Unless of course you were referring to the first poster, in which case I don't know :D
     
  7. JJ_99uk

    JJ_99uk Registered User

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    I'm glad I'm not the only one who thinks the Fitz trilogies could be shorter - in both cases I sort of liked the first book, really liked the second, and impatiently read the third wishing she'd just get on with the bloody thing...

    I also read the Liveship Traders first - and for me it was definately superior, particularly the second two books.
     
  8. sic's mom

    sic's mom I want to be a princess

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    I discovered Hobb after joining this forum about 6-8 months ago and read the three trilogies. Now I absolutely loved them, but I can see why some wouldn't. I personally loved the way she did her characters. I'm not big on battle scenes or a lot of fighting, so I loved how she built the people in her stories. For me I really grew to care about these people and if an author can get me to do that I will read just about anything they write. Until they stop doing it of course. And maybe it is the fact she is a woman and sees things from a different point of view than maybe Jordan, Martin and Goodkind. But I can relate to a character like Fitz so I grew to really care about the people in this world.
     
  9. Evil Agent

    Evil Agent Saturn Comes Back Around

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    Funny, because I don't think the Fitz trilogies had too much padding at all. On the contrary, I think Liveship Traders was the weakest trilogy, precisely because of the padding. Yes, Liveship had superior world building, a more complex plot, and a larger cast of characters... but the books were too long, and got tedious at times. The Farseer and Tawny Man trilogies, on the other hand, were too short if anything.

    I guess it really comes down to whether or not you like the character of Fitz.
     
  10. Corporal Blues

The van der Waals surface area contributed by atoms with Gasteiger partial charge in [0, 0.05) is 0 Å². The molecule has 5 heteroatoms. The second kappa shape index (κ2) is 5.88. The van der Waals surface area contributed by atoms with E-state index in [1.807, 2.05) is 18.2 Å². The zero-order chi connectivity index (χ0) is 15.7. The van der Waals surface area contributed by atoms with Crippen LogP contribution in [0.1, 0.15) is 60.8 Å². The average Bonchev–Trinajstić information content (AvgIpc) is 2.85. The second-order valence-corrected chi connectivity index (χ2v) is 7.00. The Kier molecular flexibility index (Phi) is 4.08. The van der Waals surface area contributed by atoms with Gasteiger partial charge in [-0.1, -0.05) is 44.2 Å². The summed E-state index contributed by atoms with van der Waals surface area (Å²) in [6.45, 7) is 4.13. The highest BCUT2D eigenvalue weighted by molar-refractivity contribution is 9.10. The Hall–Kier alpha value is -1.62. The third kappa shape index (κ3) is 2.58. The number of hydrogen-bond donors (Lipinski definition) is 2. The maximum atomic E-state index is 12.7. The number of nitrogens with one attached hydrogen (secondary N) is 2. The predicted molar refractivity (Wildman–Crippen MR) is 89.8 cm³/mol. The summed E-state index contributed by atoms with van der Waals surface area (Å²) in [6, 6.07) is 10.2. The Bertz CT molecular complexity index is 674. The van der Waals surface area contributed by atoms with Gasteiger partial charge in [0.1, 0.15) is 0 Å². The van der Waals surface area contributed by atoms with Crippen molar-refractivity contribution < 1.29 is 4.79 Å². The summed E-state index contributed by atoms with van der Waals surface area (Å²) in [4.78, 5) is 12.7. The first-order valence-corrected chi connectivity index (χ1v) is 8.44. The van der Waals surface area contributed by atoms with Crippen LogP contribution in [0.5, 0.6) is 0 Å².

Corporal Blues I like to rock the party

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  11. Decado

    Decado Registered User

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    I really enjoyed here 1st 3 series. Thinking back, they probably aren't up there with the very best fantasy (I usually considered her to be one of my top 5 favorite authors, but then it was a long time ago when I read the her books for the first time). Still, they're very very good. I also tend not to like female writers' work very much, but I think she's among the best.

    That said, Shaman's Crossing was total crap. I do believe she tried to write a story with the least interesting characters in the least interest premise imaginable just to see if it could sell. That or she *completely* lost her touch.

    Pretty sad, really. Tad Williams is another of my favorite author's who's lastest book was just terrible (couldn't even finish it).
     
  12. FicusFan

    FicusFan Anitaverse Refugee

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    I have to agree that she is not anything special. The first series was pretty awful. I think I had all 3 so I kept reading. I also pretty much finish what I start.

    I thought Fitz was weak and whiny and was much too passive throughout the whole book. He had his adventure thrust upon him, complained about everything though he refused to make any real decisions, and then adopted this world-weary air when done. The whole dragon thing seemed very Mercedes Lackey, and the books were much too wordy. They went on and on and on.